Should You Redeem US Airways Miles Now Or Wait?

As you may (or may not) know, I also have a points consulting service, whereby we help people redeem their airline miles. I have several colleagues working with me, and they’re some of the most knowledgeable and passionate people I know in this hobby. During my dad’s round the world surprise birthday trip they offered to step in and help with some guest posts. Thanks to the positive feedback, they’re back with more. This post is from my friend Tiffany, whom you’ve heard from before.


One of the questions we’ve been getting nearly constantly is whether it’s better to use US Airways miles now, or wait until they combine with the American AAdvantage program in the second quarter of this year.

It’s an interesting question, because the two programs have radically different routing rules, and many cases where their award prices are different as well. This means there’s more to consider than just the mileage rate to a given destination.

Background info

To start out, it really helps if you are comfortable with the basics of US Airways and American routing rules.

Rather than rehashing everything here, there are a few of Ben’s posts that you should reacquaint yourself with:

Go ahead and read ’em. I’ll wait.

Ready?

So there are a few key things we want to consider:

  • Stopovers
  • One-ways
  • Elite status
  • Regions

Stopovers, one-ways, and open-jaws

American doesn’t allow connections of more than 24 hours on a single award ticket, so if you’re looking at flying to Istanbul and spending a few days in London en route, US Airways is going to be the better option.

Similarly, US Airways prices one-ways at the same rate as a round-trip. So if you just need a one-way ticket back to the US from Frankfurt, you’re likely better off using American miles.

As far as open-jaws are concerned, it likely doesn’t matter. The region involved is going to have a greater impact. This is because American prices round-trip awards as a combination of two one-way awards, so it really doesn’t matter what your origin and destination are.

Elite status

This one is a bit tricky, because we’re not entirely sure how elite status will impact previously booked awards.

For example, I have Executive Platinum status with American — does that mean I’ll be able to waive change fees on an award I book using US Airways miles before the programs combine? I assume I’d at least be able to talk my way out of a cancellation fee, but nothing has been officially announced.

That being said, if you have US Airways Chairman’s Preferred status you might as well lock in some awards now, as there really isn’t a downside.

Regions

This, to me is the biggest factor. In most cases, US Airways has the more lucrative premium cabin award chart from the United States, with the exception of Southeast Asia and Peru/Colombia/Venezuela/Ecuador.

If you want to compare the various charts, Ben has a handy guide with all the various regions and cabin classes and the corresponding mileage requirements with both American and US Airways.

(I’ll wait again, it’s okay)

To summarize, here’s the breakdown of which program has the better mileage rates for a given region:

For flights to:Book through:
Central America / Northern South AmericaAmerican*
South AmericaEither, unless you need a stopover or a one-way, or are going to Easter Island
EuropeEither, unless you need a stopover or a one-way
Middle EastUS Airways has the better rates, American offers awards on Etihad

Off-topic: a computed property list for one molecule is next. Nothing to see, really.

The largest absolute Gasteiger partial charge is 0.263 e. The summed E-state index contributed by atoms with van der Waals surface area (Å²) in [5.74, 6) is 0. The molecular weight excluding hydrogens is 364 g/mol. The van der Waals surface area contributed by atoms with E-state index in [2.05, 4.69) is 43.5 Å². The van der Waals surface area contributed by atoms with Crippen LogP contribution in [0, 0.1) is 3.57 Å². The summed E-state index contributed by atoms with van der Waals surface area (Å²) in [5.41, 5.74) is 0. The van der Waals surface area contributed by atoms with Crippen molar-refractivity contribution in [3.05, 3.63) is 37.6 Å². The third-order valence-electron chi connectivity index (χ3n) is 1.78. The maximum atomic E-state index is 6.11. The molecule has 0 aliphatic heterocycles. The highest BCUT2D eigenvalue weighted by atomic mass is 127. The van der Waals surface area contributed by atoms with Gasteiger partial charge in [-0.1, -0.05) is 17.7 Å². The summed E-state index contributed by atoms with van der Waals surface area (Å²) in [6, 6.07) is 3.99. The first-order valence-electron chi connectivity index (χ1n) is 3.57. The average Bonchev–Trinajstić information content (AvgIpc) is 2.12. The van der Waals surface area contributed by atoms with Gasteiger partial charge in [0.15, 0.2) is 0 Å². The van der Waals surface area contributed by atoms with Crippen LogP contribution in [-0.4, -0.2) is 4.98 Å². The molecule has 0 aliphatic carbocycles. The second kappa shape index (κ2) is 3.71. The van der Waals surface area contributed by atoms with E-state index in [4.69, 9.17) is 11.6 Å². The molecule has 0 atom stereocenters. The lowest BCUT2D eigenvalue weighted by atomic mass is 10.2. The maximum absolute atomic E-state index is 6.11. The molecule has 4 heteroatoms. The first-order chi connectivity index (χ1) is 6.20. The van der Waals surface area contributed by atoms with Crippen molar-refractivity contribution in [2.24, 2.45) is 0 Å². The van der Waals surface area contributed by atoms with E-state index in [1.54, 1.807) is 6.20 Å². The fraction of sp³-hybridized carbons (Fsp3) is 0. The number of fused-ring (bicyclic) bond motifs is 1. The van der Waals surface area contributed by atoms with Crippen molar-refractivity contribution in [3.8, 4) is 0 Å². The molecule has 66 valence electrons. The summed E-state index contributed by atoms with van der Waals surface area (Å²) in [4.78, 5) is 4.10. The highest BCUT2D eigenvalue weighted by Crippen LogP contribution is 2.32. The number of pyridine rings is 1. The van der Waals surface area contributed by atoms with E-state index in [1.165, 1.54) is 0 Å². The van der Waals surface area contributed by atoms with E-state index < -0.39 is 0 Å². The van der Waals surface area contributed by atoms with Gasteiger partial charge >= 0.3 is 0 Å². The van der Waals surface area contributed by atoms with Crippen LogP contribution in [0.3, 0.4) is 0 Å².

AfricaUS Airways
Northern AsiaUS Airways
Central Asia / Indian SubcontinentUS Airways
Southeast AsiaAmerican*
South Pacific / OceaniaUS Airways, unless you're going to Tahiti

Routing rules

However, how you intend to get there is potentially more important than where you’re going when it comes to choosing between the two programs.

For example, I’m plotting out a trip to Peru (surprise Ben!), and availability directly to Lima isn’t looking too hot around my dates.

Availability through Santiago is wonderful though, and flying Dallas > Santiago > Lima works nicely. American wouldn’t allow this routing, given Santiago and Lima are separate regions. So while both programs would allow connections in North America, US Airways will allow connections in South America as well.

US-AA-South-America
US Airways would allow the routing in blue, whereas American would not

While American is ostensibly cheaper at 60,000 miles for a roundtrip in business class to Peru, the routing through Chile would require 165,000 miles. So 100,000 US Airways miles is probably the better option in this case, unless I can change my dates.

Machu-Picchu
And I’d really like to go back to Peru

Conversely, for travel to Southeast Asia, the American AAdvantage award chart is much more generous, at 135,000 miles for a roundtrip in first versus 160,000 through US Airways. American will also allow you to route through Tokyo or Hong Kong along the way, which pretty much covers your transpacific options through oneworld.

US Airways, however, has a tenuous grasp on geography, and will allow you to route however the heck you’d like.

If you want to have a stopover in Europe or route through the Middle East that’s completely acceptable, though it might take a few phone calls. So unless you’ve found a routing on JAL or Cathay Pacific, you might want to explore options with US Airways, even though it technically requires more miles. If it means you can route via Europe or the Middle East (with a stopover), then it might be worth the mileage premium.

Bottom line

I’d summarize my thought process sorta like this:

US-trouble-tree

And I’m not joking about the time required. I love calling US Airways, but know I’m in the minority there.

For me personally, I’ll be trying to redeem as many of my US Airways miles as possible under the current chart. They have the better redemption rates in most cases, and certainly have the more liberal routing rules.

What about you? Are you redeeming your US Airways miles now, or waiting?

Comments